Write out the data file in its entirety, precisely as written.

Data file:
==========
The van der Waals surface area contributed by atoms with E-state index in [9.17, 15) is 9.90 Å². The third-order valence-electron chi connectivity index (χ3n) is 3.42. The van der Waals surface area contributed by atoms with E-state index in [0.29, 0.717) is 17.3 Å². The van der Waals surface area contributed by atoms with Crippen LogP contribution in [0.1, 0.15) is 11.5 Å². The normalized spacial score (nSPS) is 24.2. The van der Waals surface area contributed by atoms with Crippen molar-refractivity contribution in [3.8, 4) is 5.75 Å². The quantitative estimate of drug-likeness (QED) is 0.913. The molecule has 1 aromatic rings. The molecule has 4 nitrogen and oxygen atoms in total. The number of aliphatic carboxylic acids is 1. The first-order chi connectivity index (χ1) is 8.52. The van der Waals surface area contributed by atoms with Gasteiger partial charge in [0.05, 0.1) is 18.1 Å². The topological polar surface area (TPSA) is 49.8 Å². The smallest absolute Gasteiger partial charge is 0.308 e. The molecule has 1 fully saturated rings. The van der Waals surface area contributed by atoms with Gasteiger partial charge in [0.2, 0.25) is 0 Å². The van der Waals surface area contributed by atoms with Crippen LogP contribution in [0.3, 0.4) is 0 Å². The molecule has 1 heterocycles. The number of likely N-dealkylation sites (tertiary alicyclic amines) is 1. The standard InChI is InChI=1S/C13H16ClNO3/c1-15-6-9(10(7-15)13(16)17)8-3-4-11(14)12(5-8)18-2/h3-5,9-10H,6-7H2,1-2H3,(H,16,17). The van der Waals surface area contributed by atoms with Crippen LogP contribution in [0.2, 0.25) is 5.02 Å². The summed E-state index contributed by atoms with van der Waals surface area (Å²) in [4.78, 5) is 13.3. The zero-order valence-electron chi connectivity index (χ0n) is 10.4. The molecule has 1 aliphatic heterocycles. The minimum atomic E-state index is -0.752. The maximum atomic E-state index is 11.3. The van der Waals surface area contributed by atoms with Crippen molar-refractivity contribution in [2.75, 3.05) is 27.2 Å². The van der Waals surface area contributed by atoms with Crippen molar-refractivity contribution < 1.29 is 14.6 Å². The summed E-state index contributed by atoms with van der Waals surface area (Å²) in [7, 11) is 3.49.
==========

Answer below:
The van der Waals surface area contributed by atoms with E-state index in [9.17, 15) is 9.90 Å². The third-order valence-electron chi connectivity index (χ3n) is 3.42. The van der Waals surface area contributed by atoms with E-state index in [0.29, 0.717) is 17.3 Å². The van der Waals surface area contributed by atoms with Crippen LogP contribution in [0.1, 0.15) is 11.5 Å². The normalized spacial score (nSPS) is 24.2. The van der Waals surface area contributed by atoms with Crippen molar-refractivity contribution in [3.8, 4) is 5.75 Å². The quantitative estimate of drug-likeness (QED) is 0.913. The molecule has 1 aromatic rings. The molecule has 4 nitrogen and oxygen atoms in total. The number of aliphatic carboxylic acids is 1. The first-order chi connectivity index (χ1) is 8.52. The van der Waals surface area contributed by atoms with Gasteiger partial charge in [0.05, 0.1) is 18.1 Å². The topological polar surface area (TPSA) is 49.8 Å². The smallest absolute Gasteiger partial charge is 0.308 e. The molecule has 1 fully saturated rings. The van der Waals surface area contributed by atoms with Gasteiger partial charge in [0.2, 0.25) is 0 Å². The van der Waals surface area contributed by atoms with Crippen LogP contribution in [0.3, 0.4) is 0 Å². The molecule has 1 heterocycles. The number of likely N-dealkylation sites (tertiary alicyclic amines) is 1. The standard InChI is InChI=1S/C13H16ClNO3/c1-15-6-9(10(7-15)13(16)17)8-3-4-11(14)12(5-8)18-2/h3-5,9-10H,6-7H2,1-2H3,(H,16,17). The van der Waals surface area contributed by atoms with Crippen LogP contribution in [0.2, 0.25) is 5.02 Å². The summed E-state index contributed by atoms with van der Waals surface area (Å²) in [4.78, 5) is 13.3. The zero-order valence-electron chi connectivity index (χ0n) is 10.4. The molecule has 1 aliphatic heterocycles. The minimum atomic E-state index is -0.752. The maximum atomic E-state index is 11.3. The van der Waals surface area contributed by atoms with Crippen molar-refractivity contribution in [2.75, 3.05) is 27.2 Å². The van der Waals surface area contributed by atoms with Crippen molar-refractivity contribution < 1.29 is 14.6 Å². The summed E-state index contributed by atoms with van der Waals surface area (Å²) in [7, 11) is 3.49.